Literally taken, doesn't it mean "always" (sempre) staccato?
To me, the word always
seems pretty absolute, yet, in the piece I'm looking at, I am seeing two note slurs (down, up [lift]) in a piece marked sempre staccato
, so clearly there is an exception to the 'always' part. Accent marks (with a tie) appear above certain notes, so that's not staccato either. I just don't know what other exceptions there might be.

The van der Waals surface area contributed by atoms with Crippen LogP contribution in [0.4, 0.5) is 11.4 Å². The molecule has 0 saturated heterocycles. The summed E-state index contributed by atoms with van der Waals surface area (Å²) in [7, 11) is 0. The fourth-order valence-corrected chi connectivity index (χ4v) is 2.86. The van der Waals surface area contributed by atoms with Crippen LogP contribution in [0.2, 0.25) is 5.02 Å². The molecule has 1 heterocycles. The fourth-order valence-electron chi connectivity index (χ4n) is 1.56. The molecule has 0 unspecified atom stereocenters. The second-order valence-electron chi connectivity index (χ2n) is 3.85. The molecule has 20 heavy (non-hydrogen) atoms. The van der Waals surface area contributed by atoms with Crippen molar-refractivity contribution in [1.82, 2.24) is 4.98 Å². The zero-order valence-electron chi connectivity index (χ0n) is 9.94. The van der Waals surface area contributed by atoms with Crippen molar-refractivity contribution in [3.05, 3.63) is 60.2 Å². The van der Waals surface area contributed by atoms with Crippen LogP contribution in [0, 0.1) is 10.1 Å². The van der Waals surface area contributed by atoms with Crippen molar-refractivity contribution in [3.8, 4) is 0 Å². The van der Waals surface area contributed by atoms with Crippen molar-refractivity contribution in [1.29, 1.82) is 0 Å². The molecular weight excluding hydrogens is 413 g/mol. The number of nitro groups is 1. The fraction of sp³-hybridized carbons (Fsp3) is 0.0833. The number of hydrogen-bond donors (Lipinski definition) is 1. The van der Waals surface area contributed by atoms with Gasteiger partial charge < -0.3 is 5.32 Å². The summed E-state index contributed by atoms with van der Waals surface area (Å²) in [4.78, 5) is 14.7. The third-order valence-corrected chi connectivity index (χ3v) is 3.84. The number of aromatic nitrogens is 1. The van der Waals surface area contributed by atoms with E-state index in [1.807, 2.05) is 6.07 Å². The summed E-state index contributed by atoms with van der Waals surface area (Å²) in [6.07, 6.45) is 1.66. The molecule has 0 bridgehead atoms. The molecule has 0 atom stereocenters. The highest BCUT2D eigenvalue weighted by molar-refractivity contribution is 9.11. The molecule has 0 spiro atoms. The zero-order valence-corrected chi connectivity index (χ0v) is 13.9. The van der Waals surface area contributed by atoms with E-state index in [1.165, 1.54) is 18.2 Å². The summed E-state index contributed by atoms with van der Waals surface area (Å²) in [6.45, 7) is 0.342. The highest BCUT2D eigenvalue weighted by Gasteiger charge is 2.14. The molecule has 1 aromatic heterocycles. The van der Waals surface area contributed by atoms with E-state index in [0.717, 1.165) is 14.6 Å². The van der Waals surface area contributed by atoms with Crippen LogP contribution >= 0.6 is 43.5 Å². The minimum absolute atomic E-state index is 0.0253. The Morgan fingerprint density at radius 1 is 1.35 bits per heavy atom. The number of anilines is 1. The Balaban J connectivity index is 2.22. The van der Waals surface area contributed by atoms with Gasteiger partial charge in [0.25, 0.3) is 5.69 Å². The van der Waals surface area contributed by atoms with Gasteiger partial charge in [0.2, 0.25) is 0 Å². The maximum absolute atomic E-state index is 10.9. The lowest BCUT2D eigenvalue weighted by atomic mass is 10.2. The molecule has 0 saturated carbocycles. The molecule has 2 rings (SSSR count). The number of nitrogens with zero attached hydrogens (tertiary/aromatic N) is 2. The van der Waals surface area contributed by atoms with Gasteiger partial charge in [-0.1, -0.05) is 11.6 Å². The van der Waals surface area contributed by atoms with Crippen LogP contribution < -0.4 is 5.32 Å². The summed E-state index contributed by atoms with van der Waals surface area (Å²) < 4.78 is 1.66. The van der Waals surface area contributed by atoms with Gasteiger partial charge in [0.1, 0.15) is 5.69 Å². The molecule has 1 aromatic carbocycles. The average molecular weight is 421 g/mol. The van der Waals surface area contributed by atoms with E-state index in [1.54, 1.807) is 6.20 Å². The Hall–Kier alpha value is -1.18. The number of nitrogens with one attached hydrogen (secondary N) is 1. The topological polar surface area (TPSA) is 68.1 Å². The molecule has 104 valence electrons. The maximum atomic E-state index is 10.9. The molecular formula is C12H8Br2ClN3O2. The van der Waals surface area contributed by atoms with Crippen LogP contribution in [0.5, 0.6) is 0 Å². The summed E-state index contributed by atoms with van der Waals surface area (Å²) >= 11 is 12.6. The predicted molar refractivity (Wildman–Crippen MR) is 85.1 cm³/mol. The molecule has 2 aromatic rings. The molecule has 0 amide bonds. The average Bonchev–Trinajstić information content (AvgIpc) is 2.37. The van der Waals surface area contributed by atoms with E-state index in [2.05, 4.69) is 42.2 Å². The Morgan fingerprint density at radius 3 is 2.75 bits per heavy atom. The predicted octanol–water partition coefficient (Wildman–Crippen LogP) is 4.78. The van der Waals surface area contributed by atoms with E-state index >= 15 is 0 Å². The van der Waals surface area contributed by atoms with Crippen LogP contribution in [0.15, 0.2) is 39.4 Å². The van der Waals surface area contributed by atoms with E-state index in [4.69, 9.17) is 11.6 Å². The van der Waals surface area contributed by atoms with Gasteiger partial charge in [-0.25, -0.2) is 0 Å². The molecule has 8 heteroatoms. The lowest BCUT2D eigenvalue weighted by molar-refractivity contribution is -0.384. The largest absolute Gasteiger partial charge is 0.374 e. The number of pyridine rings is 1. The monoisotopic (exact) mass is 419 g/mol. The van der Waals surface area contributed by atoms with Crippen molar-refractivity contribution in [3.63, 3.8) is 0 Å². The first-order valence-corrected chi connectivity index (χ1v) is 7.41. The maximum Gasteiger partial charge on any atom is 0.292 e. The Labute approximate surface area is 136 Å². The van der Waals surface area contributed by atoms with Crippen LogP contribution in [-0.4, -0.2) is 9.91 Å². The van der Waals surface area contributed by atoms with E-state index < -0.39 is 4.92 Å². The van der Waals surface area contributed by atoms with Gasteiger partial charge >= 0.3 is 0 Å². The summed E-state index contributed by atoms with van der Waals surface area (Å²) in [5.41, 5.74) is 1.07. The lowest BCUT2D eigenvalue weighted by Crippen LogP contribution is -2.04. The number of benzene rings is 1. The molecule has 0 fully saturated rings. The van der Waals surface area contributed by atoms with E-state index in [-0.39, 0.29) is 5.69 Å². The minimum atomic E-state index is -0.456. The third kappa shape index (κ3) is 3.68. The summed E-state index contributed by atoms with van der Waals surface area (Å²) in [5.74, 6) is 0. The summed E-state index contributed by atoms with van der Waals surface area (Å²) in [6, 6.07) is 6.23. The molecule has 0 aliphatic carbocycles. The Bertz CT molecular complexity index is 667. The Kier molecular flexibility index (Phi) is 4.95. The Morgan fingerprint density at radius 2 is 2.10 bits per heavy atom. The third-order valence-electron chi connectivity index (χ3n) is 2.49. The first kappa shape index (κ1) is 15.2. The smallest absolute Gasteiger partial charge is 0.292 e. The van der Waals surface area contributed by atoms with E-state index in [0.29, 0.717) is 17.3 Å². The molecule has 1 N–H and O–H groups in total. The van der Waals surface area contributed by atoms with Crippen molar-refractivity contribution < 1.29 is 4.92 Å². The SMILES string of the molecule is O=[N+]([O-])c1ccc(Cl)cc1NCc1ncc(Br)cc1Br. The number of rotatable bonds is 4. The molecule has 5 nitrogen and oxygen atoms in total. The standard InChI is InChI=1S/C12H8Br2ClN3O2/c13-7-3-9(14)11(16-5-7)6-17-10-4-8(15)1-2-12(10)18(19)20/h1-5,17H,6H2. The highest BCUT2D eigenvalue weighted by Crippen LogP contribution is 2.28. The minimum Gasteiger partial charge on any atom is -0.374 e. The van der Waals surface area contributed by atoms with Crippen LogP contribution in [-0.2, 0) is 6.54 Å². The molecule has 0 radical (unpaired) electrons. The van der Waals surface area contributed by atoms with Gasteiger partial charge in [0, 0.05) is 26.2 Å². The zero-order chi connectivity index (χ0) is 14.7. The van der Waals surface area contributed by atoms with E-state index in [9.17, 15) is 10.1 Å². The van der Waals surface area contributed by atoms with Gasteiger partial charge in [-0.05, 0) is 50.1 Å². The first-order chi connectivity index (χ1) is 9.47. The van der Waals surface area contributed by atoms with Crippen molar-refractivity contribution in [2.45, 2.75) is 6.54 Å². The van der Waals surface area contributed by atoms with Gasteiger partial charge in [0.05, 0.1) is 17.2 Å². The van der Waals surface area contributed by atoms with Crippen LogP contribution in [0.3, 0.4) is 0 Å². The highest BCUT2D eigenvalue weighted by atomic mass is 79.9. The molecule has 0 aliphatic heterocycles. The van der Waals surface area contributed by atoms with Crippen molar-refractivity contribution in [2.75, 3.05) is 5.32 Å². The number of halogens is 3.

The notation is very odd. 80 percent of the notes are explicitly marked staccatto (so what was the point of the sempre staccato
notation?) while the staccatto for the other 20 percent (barring exceptions, where it is explictly marked otherwise) seems to be 'implied,' as if the beginner is simply expected to "just know" or they were just too lazy to write the dots for the other remaining unmarked notes.
Any advice as to why this is and how one can know for certain, if it any given unmarked note is
really[/b] an implied stacatto, as the sempre staccato
would seem to suggest?